Perhaps the biggest blunder though is the ill-defined purpose of the father character. Played with all the vitality of a vacuum by newcomer Ray Boucher, we are never sure why this man has sacrificed his life to protect these creatures. Sure, there is some lame-ass explanation about his leaving dental college after his parent's death and being saved from suicide by Dawn's droning mother (the completely irritating Mindy Raymond). But since Mr. Boucher is incapable of finding a subtext to his sorrow, or a reason for his occasionally rash behavior, he becomes the weak link in an already fragile foundation. Had Reel been able to find someone with some substantial chops, able to fill in the many blanks the slipshod script leaves in his wake (Lee Perkins is a good example) we might have something salvageable. But as it stands, Dawn's daddy is the element that causes the whole conceit to fail. While little Kacie Young gives a decent try as the title character, only Reel brings anything remotely realistic or authentic to his role. Everyone else is just plowing through the dialogue the best they can. How anyone thought a horror film without horror, a character study without characters, and a narrative without nuance could make it in the cutthroat world of fright fandom is a mystery. Instead of being the Dawn of a new vampire myth, this movie may kill the legend once and for all.
A camcorder production in its purest form, Tempe's transfer of the 1.33:1 monochrome image is decent, if unexceptional. Compared to true black-and-white film, however, Dawn's analog attributes don't hold up. Obviously given a post-production "cinematic" sheen, the contrasts are fuzzy, and there is no clear distinction between lights and darks. This is typical of tape, unable to achieve the grainy greatness of old-fashioned B&W. In fact, this is more a collection of graying gradients than a true neo noir-ish presentation. As for the audio, any movie this mired in endless chatting relies on its Dolby Digital Stereo mix to deliver discernible dialogue and clear conversations. It more or less succeeds. There is, however, very little mood or ambience to the overall effort—and without such sonic support, no horror film truly works.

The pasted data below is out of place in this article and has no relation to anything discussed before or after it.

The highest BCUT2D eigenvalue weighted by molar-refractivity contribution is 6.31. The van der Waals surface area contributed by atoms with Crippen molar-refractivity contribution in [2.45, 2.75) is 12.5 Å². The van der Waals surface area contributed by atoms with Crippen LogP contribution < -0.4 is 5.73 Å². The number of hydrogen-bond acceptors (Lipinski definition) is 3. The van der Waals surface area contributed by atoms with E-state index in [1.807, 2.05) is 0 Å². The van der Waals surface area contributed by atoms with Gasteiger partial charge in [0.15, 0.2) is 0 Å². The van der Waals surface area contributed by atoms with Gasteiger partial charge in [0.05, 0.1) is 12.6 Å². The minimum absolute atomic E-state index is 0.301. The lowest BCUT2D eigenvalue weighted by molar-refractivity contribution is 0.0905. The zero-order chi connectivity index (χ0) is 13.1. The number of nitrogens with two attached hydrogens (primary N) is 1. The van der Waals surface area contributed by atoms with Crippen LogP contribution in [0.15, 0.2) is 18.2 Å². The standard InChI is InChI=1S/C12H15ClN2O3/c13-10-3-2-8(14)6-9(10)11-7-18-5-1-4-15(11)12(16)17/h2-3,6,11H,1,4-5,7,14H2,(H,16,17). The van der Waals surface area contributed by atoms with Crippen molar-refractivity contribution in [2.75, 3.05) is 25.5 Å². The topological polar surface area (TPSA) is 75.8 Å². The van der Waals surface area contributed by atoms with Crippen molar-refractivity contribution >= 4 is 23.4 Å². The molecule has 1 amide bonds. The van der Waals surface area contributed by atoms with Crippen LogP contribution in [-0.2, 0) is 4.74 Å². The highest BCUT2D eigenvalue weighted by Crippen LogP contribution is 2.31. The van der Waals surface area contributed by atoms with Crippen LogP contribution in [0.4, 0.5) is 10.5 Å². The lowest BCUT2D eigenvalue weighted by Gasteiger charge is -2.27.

Tempe does try to provide a decent amount of added content, though. Along with a gag reel, hosted by Reel and featuring appearances from several members of the cast, and a selection of trailers, the final bonus feature is a full-length audio commentary. Present for the detailed discussion are Reel, director of photography Mark Sawyer and actors Ray Boucher (Dad) and Kacie Young (Dawn). All seem really happy with the final product and offer little anecdotes about participating in such a financially-limited labor of love. Reel is especially eager to share his views on film and the numerous pitfalls that can arise during production. As a lesson in low-budget moviemaking, this alternate narrative is very interesting. It doesn't make Dawn any more watchable, however.
There will be those who view this entire effort as something of a novelty, and won't mind a few amateurish turns along the way. As long as the fright flick is new, different, and insular, they'll buy into it for a while. For them, anything involving the legendary bloodsuckers and their toothy tendencies is reason enough to rejoice. For everyone else, the message is clear: avoid this miserable mess. Dawn doesn't break new ground. It merely buries all that came before in an effort to be different for difference's sake. Sadly, such a strategy falls substantially short.
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Scales of Justice
Studio: Tempe Video
• Audio Commentary Featuring Writer/Director Jay Reel, Director of Photography Mark Sawyer and actors Ray Boucher and Kacie Young